Establishing a trend

Discussion in 'Trading' started by Kiwiboy, Nov 25, 2003.

  1. Kiwiboy


    There's been some good stuff posted on ET about determining trend and trading it accordingly..oh! and making heaps of bux!! :cool:

    I'm trying to get the hang of this trend recognition thing and was hoping to get some feedback/abuse/whatever from the experts so I can become better at this. dbphoenix, I hope you can provide some comment as you have written great stuff on this in the past.

    Pls have a look at the today's ES chart attached and provide advice/thoughts on the approach and obvious pitfalls.

    I'm using a 10 min chart and firstly I'm worried that this may be too long a timeframe, but any shorter makes it more difficult to see the patterns.

    Anyway, I'll try and get a chart posted each day and see if I can get overall improvement.

    Note that the only major S/R I have consiedered the last couple of days has been from the 11/20 high around the 1046 mark - this is illustrated on the 1st graph. However the triple top at 1060 may come into play again soon.
  2. Kiwiboy


    sorry -here's the S/R graph
  3. dbphoenix


    There's nothing right or wrong with the "approach" per se as it's a matter of choice based on your testing and your goals.

    Covering at the first sign of weakness, for example, is fine if you want to take profits quickly and scaling in/out is not part of your strategy. A lower high, however, does not mean the end of a trend. At most, it simply means a loss of momentum, and that loss may be temporary. As you note, the trend has not reversed - at least according to Sperandeo's definition - until the last reaction low has been breached. If you're daytrading, however, waiting for that can mean an unnecessary loss of profit.

    Therefore, you have a number of questions to deal with. Do you want to enter and exit trades intraday or do you want to hold them overnight? What timeframe do you prefer to work in? What bar interval do you prefer? What are you doing about stop placement, if any? How much risk are you willing to assume? What are you going to do about gaps? None of these have anything to do with trend as such, but you're going to find hanging on, much less entering, very difficult unless you approach them honestly.
  4. funky


    your timeframe is fine. it doesn't really matter as long as you are trading your timeframe. i would suggest trading the 5 min instead, but that's just my style.

    see the ~1:30 break of the 20 sma? that's your first sign of a reversal, put a SAR below that.

    good luck!
  5. Kiwiboy


    that 2nd graph should read resistance becomes support, not the other way around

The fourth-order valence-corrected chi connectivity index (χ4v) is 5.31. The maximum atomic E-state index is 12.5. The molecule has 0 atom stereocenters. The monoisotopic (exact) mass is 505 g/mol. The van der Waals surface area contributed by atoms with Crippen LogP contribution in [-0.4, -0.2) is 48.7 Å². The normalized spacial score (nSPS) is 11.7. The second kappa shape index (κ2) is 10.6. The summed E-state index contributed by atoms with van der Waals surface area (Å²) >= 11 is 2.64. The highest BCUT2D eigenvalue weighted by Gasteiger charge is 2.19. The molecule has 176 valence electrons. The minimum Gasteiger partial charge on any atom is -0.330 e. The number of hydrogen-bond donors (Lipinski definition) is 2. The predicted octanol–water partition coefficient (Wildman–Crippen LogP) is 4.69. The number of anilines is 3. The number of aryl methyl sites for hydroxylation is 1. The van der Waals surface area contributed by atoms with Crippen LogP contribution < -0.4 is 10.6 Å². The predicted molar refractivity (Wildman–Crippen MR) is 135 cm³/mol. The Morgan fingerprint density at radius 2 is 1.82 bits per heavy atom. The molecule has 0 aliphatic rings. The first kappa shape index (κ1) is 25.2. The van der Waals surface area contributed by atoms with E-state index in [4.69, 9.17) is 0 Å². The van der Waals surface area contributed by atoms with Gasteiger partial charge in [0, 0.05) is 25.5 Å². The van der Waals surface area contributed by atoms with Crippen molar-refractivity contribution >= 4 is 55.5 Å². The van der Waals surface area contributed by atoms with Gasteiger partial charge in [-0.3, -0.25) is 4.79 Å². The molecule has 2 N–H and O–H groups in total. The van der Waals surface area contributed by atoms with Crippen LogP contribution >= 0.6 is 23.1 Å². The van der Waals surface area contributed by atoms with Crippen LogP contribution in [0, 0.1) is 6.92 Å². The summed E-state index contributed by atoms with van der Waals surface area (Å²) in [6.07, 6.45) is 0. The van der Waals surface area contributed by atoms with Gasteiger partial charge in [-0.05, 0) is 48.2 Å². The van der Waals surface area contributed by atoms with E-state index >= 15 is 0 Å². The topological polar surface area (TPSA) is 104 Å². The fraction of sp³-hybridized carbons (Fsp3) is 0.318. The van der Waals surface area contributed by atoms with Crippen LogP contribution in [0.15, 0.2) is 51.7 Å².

6. Kiwiboy


  7. Kiwiboy


    thanks funky! i would prefer to trade a smaller t/frame as it would make entry a lot easier, but I find it a lot harder to see the flow of the waves. i guess i should just use 2 or 3 (maybe 3, 5, & 10) and work something out

  8. dbphoenix


    You're confusing your goals. If you're going to trade trend and you're going to trade only one contract, then your primary goal is to trade the trend properly, which makes profit targets secondary, as a lot of your trades are going to end up at BE. Focus on proper entry and exit. When you have that down, you can then add at least one contract and not be forced into a position where it's all or nothing.

    First, don't confuse timeframe with bar interval. The timeframe is the span of time in which you are interested, in this case, a day, though it may be only 90m. Trend is dependent entirely on timeframe. If your timeframe were a month, for example, we've essentially gone nowhere. But that is of little interest to a day trader.

    Second, don't be distracted by the "wisdom" spouted by "gurus" about noise. There is no such thing as noise. It's all information. The problem may be that you don't understand what the information is telling you. Or that your targets are inappropriate to the bar interval. What is more important than any consideration of "noise" is whether or not the bar interval gives you time to think. If you find yourself in a state of perpetual near-panic, then your bar interval is probably too small.

    You are not limited, however, to 3 or 5 or 10. If 5 is too small for you but 10 seems like watching grass grow, try 7.

    As for the HL and LH, you don't know until the bar is finished, which is why you might want to consider a smaller interval. At the very least, maintain a chart with a smaller bar interval alongside so you can see what's going on "underneath" your primary chart.
  9. dbphoenix


    Even if a violation of the last reaction low ensured a new trend direction, an SAR would not be appropriate unless he were trading breakouts. He might want to wait for a retracement and short the lower high.
  10. funky


    true, a better risk/reward entry would be to reverse after price crosses the 20sma and then reverses back over to test the last high. then you could treat the breakout the other way as a confirmation.
    #10     Nov 26, 2003